• H02M3/325Conversion of dc power input into dc power output with intermediate conversion into ac by static converters using discharge tubes with control electrode or semiconductor devices with control electrode to produce the intermediate ac using devices of a triode or a transistor type requiring continuous application of a control signal
    • H02M3/335Conversion of dc power input into dc power output with intermediate conversion into ac by static converters using discharge tubes with control electrode or semiconductor devices with control electrode to produce the intermediate ac using devices of a triode or a transistor type requiring continuous application of a control signal using semiconductor devices only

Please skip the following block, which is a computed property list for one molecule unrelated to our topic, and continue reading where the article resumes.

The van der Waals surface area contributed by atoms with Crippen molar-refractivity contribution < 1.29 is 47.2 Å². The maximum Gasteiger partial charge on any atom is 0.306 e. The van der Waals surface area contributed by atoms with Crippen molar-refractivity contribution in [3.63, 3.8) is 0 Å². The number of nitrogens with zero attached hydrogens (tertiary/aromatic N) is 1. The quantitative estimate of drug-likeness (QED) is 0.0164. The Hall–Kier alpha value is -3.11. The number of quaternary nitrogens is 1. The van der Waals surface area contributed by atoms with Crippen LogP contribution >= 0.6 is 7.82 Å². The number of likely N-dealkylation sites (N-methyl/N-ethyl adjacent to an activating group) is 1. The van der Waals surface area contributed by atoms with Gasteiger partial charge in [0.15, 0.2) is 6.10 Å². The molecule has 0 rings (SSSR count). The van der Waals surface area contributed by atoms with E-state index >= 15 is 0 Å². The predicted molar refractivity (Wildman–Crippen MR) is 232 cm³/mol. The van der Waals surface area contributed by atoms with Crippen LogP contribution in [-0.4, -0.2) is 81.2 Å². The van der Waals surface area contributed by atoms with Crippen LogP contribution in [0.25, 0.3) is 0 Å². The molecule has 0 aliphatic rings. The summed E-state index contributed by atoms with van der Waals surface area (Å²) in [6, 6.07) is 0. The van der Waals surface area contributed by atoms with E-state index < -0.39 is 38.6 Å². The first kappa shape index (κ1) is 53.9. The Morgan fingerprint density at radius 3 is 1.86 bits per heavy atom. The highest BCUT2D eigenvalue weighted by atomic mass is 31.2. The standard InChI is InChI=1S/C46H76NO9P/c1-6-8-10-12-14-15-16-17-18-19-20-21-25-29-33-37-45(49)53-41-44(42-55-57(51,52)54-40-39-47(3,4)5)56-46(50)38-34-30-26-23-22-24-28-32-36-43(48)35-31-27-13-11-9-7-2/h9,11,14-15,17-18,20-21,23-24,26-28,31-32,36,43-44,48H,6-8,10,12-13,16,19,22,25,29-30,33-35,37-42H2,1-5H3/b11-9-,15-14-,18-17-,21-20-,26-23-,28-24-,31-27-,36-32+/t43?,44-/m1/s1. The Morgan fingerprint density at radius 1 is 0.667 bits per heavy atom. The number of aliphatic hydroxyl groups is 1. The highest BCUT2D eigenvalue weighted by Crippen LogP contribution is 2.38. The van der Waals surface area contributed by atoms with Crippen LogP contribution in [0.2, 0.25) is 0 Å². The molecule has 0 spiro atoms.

• H02M3/33569Conversion of dc power input into dc power output with intermediate conversion into ac by static converters using discharge tubes with control electrode or semiconductor devices with control electrode to produce the intermediate ac using devices of a triode or a transistor type requiring continuous application of a control signal using semiconductor devices only having several active switching elements
    • H02M3/33576Conversion of dc power input into dc power output with intermediate conversion into ac by static converters using discharge tubes with control electrode or semiconductor devices with control electrode to produce the intermediate ac using devices of a triode or a transistor type requiring continuous application of a control signal using semiconductor devices only having several active switching elements having at least one active switching element at the secondary side of an isolation transformer